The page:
Is esports the future of live sports, is it a fad that will remain niche entertainment? Last week’s Overwatch League finals presented evidence that supports both bull and bear theories.
The Overwatch League finals were held at Barclays Center in Brooklyn. An attendee told Video Insider the arena was “jam-packed.” Sports Business Journal reported that the two-day event drew 22,434 attendees.
The finals marked a turning point for Overwatch League and esports generally, with ESPN and ABC airing the event, a sign of mainstream acceptance.
The in-person crowd and online following suggested major fan interest. Still, ratings were modest when compared to those for traditional live sports.
The finals on ESPN topped out at a 0.18 household rating, while the ABC taped show averaged a 0.3 rating. In both cases, the programming drew fewer viewers than its lead-in, suggesting that many viewers changed the channel when Overwatch League coverage kicked off.
That being said, esports show the most promise online, through streaming services like Amazon’s Twitch. According to the league, coverage of the finals had an average minute audience (the closest comparable metric to Nielsen TV ratings) of 861,000. That is well short of every major sports league, but with almost all of the audience comprised of young men age 18-34.
The other reason to be bearish on esports is the global nature of the games. With the exception of the Olympics and soccer’s World Cup, sports tend to be country or region-specific.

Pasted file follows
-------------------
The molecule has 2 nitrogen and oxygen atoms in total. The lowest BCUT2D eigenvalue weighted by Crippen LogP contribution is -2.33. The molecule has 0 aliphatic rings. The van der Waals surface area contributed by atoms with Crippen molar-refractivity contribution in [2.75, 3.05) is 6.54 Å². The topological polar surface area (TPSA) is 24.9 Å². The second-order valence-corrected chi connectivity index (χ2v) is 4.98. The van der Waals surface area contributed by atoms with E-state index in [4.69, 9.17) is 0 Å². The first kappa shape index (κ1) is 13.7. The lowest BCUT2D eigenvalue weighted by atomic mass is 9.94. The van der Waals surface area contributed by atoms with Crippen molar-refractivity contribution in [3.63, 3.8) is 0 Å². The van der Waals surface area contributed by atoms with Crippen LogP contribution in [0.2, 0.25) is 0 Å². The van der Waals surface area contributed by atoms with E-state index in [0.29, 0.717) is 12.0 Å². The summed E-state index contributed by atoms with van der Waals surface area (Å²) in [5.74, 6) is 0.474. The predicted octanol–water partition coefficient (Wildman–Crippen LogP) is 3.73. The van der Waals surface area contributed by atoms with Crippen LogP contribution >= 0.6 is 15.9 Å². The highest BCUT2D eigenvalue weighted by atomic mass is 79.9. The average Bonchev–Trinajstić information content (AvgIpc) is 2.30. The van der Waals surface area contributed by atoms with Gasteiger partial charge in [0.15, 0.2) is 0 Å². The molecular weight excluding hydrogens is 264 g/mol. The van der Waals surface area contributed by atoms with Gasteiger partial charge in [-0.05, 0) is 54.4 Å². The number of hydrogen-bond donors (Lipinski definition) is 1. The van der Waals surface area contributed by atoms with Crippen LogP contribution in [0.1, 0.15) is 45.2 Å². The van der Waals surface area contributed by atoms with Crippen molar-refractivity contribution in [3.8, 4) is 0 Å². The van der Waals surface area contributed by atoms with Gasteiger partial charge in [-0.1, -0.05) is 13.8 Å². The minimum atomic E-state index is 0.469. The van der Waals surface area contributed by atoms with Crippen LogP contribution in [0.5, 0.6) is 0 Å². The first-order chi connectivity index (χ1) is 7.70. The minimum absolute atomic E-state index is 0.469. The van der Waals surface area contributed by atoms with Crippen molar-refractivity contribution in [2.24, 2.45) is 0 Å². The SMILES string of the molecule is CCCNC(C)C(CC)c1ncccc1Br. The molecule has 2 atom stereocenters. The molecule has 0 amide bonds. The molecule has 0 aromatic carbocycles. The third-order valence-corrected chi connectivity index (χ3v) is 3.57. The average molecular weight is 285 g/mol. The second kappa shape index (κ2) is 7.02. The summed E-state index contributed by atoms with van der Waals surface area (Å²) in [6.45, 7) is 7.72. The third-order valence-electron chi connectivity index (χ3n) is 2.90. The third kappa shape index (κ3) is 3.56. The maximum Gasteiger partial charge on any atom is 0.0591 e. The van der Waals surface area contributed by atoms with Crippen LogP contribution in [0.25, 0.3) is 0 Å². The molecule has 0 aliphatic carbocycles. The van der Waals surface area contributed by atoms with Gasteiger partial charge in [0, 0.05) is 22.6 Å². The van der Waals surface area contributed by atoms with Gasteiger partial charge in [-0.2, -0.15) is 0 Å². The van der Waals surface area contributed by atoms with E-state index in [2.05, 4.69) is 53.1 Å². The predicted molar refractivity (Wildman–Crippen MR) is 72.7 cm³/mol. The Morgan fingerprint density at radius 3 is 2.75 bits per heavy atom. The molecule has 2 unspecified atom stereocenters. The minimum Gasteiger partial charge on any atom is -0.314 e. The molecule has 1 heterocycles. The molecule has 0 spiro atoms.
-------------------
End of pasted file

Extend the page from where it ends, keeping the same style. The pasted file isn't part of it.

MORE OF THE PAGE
Esports has the potential to upend that. Indeed, three-fourths of the Overwatch League’s streaming audience was international. That means a sponsorship can have global legs -- a great value for brands like Coca-Cola or Toyota, but a non-starter for smaller, local companies.
Esports is still in its early days, with leagues, sponsorships and video rights still being worked out.
“Early on, esports had a lot of different players that made up different pieces of the value chain, and I think this confused a lot of brands who were considering getting involved in [it],” said Josh Cella, head of global partnerships at Major League Gaming, at the "eSports Activate” conference earlier this year. “MLG and other esports entities and organizations are starting to clean that up, so the leagues are more structured, with a beginning, middle and an end, and they’re not just disparate events.”
As the marketplace matures, and as today’s gamers grow up, the potential for expansion is clear. Whether it has the legs to take on the legacy sports leagues, however, remains very much uncertain.